If Peter idolises Tony Stark, not everyone is as star. The villain of the piece is Adrian Toomes (Michael Keaton), a blue-collar contractor who is employed to clean up the debris after the Avengers’ of the city of demolition of the conflict, only to have the job snatched from under the nose by a company co-owned by Stark himself. Understandably, the aggrieved, Toomes builds a gigantic and remarkably sinister set of robotic wings, and enters the business as the Vulture. Fortunately, he does not want to destroy the earth or rule the galaxy. He only wants to feed his family for the rescue of the pieces of foreign technology and the Iron Man armor, and then upcycling in ray guns that can be sold to criminal gangs. Its combination of tooth bearing of wildness and humble, everyman gruffness makes him one of the most memorable baddies in the Marvel rogues’ gallery – and that’s even before you remember that Keaton starred in both Batman and Birdman. It is to the film’s credit, also, they do not refer to the previous functions. Spider-Man: the Return home is not interested in the manufacture of arc of postmodern fun for the adults. You are interested in making really funny jokes for all.
Adrian Toomes’ combination of tooth bearing of wildness and humble, everyman gruffness makes him one of the most memorable baddies in the Marvel rogues’ gallery
Of course, the plot leads to a climax fight between Spider-Man and the Vulture, but in the meantime, our hero has a lot of other, smaller battles to keep you busy. He struggles to control their own superpowers, as well as the gizmo-filled uniform that Stark had designed for him, so there is a lot of joyful sequences in which he bumbles around the streets of New York city and in the suburbs, knocking down the houses in the trees and crashing through the fences of the garden. He is without a doubt the most human of Marvel’s superhumans.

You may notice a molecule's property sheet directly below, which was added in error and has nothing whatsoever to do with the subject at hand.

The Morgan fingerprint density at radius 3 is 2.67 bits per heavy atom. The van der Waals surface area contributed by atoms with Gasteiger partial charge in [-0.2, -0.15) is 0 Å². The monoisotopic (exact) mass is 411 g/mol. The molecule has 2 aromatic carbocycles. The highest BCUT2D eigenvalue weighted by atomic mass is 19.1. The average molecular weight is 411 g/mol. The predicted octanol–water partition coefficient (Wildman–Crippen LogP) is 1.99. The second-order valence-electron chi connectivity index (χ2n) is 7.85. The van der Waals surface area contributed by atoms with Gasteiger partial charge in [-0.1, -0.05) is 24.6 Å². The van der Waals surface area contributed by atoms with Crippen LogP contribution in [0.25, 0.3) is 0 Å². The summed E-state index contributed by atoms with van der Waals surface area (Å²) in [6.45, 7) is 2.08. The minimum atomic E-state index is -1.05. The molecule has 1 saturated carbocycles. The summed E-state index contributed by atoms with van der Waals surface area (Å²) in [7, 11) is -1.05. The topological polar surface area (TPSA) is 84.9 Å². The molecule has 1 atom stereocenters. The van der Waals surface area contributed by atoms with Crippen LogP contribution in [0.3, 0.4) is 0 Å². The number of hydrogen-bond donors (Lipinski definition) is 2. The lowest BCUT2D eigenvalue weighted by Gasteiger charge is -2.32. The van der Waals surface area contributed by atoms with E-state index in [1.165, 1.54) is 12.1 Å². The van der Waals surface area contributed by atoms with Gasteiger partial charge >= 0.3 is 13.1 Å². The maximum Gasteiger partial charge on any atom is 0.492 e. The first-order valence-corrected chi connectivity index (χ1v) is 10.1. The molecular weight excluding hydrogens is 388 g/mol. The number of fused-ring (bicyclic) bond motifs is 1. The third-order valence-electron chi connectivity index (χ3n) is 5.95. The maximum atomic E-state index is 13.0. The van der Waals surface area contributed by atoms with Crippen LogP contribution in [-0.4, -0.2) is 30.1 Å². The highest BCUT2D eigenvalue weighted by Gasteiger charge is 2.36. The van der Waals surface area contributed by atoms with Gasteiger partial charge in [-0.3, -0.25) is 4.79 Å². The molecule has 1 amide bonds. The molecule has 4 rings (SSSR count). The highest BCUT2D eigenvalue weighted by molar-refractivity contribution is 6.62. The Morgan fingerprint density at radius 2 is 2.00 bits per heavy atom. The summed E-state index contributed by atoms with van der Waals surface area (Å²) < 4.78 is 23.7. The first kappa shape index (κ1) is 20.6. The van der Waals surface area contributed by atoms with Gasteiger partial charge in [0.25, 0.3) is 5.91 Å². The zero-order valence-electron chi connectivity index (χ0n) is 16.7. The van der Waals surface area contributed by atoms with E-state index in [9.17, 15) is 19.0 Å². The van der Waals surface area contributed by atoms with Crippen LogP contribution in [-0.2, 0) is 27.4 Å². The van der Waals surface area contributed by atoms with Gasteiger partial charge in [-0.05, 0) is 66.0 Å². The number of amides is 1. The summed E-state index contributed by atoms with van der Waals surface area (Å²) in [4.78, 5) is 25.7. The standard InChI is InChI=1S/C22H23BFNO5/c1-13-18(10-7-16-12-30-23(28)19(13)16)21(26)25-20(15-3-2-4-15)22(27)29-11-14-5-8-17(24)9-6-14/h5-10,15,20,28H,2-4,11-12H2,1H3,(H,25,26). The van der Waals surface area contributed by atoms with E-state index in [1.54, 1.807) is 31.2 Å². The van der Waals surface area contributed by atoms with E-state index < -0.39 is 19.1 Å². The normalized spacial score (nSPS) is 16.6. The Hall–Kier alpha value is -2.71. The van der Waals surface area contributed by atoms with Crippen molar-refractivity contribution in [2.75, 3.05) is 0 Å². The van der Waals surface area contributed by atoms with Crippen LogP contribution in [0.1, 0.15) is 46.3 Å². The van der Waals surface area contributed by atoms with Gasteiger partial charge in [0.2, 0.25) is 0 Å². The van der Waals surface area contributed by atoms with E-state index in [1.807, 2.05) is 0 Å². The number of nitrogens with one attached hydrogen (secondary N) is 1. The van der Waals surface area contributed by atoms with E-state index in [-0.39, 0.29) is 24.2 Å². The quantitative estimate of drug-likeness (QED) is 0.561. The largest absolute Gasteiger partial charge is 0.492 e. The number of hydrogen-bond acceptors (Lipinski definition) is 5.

And then there is the high school to think about. When Peter is not in the fight against crime, he has to deal with the other students in his team, Academic Decathlon, that is to say, the divine Liz (Laura Harrier), the wry Michelle (Zendaya), and the resentful Flash (Tony Revolori, the bellboy from The Grand Budapest Hotel) – a non-white set that makes Spider-Man, the majority of the mestizos of all the movies of superheroes. Also in the team of friends of Peter nerd, Ned (Jacob Batalon), who quickly learns that his best friend gets up to every night, and whose banter with him gives the film the sweetness and humor of John Hughes-ish teen comedy: Superbad with superpowers.
It is a pity that Ned has no more to do, though Peter’s Aunt May (Marisa Tomei) is even more seriously is used: despite the subtitle, Spider-Man does not leave home very often. The problem is that Watts and his colleagues have crammed too much into its two-and-a-quarter hour movie. As fleet-footed as it is in comparison to most of the blockbusters of superheroes, it still has too many characters and too many action set pieces, none of which is as spectacular as the Sam Raimi equivalent. As their desire of a protagonist, then, Spider-Man: the Return home tries too hard and sometimes stumbles. But taking into account that it is the sixth Spider-Man film in 15 years, and which features the third actor in the main role, it is amazing that it is as distinctive and enjoyable as it is. You might even say that it is a wonder.